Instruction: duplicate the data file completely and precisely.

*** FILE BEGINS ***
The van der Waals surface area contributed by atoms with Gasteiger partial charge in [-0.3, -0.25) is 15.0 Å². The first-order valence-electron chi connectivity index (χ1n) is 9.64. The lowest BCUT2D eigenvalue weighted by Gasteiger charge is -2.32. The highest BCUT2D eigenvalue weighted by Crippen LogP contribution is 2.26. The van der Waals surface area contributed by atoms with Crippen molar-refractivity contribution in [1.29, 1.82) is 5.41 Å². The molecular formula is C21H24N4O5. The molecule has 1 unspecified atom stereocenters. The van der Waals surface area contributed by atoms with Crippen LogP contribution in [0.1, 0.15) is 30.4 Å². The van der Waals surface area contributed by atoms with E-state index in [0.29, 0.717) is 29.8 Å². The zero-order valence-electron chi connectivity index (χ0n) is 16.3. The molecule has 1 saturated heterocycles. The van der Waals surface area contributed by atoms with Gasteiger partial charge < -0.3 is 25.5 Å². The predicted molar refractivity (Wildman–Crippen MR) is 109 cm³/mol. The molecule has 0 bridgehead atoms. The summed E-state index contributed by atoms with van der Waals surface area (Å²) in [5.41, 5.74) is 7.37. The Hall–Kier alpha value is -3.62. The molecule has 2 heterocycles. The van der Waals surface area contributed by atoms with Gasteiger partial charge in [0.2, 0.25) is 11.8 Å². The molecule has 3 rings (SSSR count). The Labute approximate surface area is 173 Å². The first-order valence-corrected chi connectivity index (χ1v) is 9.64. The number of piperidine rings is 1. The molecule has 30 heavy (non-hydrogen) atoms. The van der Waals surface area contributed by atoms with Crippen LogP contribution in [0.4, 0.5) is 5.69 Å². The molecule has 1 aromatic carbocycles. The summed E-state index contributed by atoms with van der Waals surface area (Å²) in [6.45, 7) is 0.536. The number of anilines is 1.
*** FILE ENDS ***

The van der Waals surface area contributed by atoms with Gasteiger partial charge in [-0.3, -0.25) is 15.0 Å². The first-order valence-electron chi connectivity index (χ1n) is 9.64. The lowest BCUT2D eigenvalue weighted by Gasteiger charge is -2.32. The highest BCUT2D eigenvalue weighted by Crippen LogP contribution is 2.26. The van der Waals surface area contributed by atoms with Crippen molar-refractivity contribution in [1.29, 1.82) is 5.41 Å². The molecular formula is C21H24N4O5. The molecule has 1 unspecified atom stereocenters. The van der Waals surface area contributed by atoms with Crippen LogP contribution in [0.1, 0.15) is 30.4 Å². The van der Waals surface area contributed by atoms with E-state index in [0.29, 0.717) is 29.8 Å². The zero-order valence-electron chi connectivity index (χ0n) is 16.3. The molecule has 1 saturated heterocycles. The van der Waals surface area contributed by atoms with Gasteiger partial charge < -0.3 is 25.5 Å². The predicted molar refractivity (Wildman–Crippen MR) is 109 cm³/mol. The molecule has 0 bridgehead atoms. The summed E-state index contributed by atoms with van der Waals surface area (Å²) in [5.41, 5.74) is 7.37. The Hall–Kier alpha value is -3.62. The molecule has 2 heterocycles. The van der Waals surface area contributed by atoms with Gasteiger partial charge in [0.2, 0.25) is 11.8 Å². The molecule has 3 rings (SSSR count). The Labute approximate surface area is 173 Å². The first-order valence-corrected chi connectivity index (χ1v) is 9.64. The number of piperidine rings is 1. The molecule has 30 heavy (non-hydrogen) atoms. The van der Waals surface area contributed by atoms with Crippen LogP contribution in [0.4, 0.5) is 5.69 Å². The molecule has 1 aromatic carbocycles. The summed E-state index contributed by atoms with van der Waals surface area (Å²) in [6.45, 7) is 0.536. The number of anilines is 1.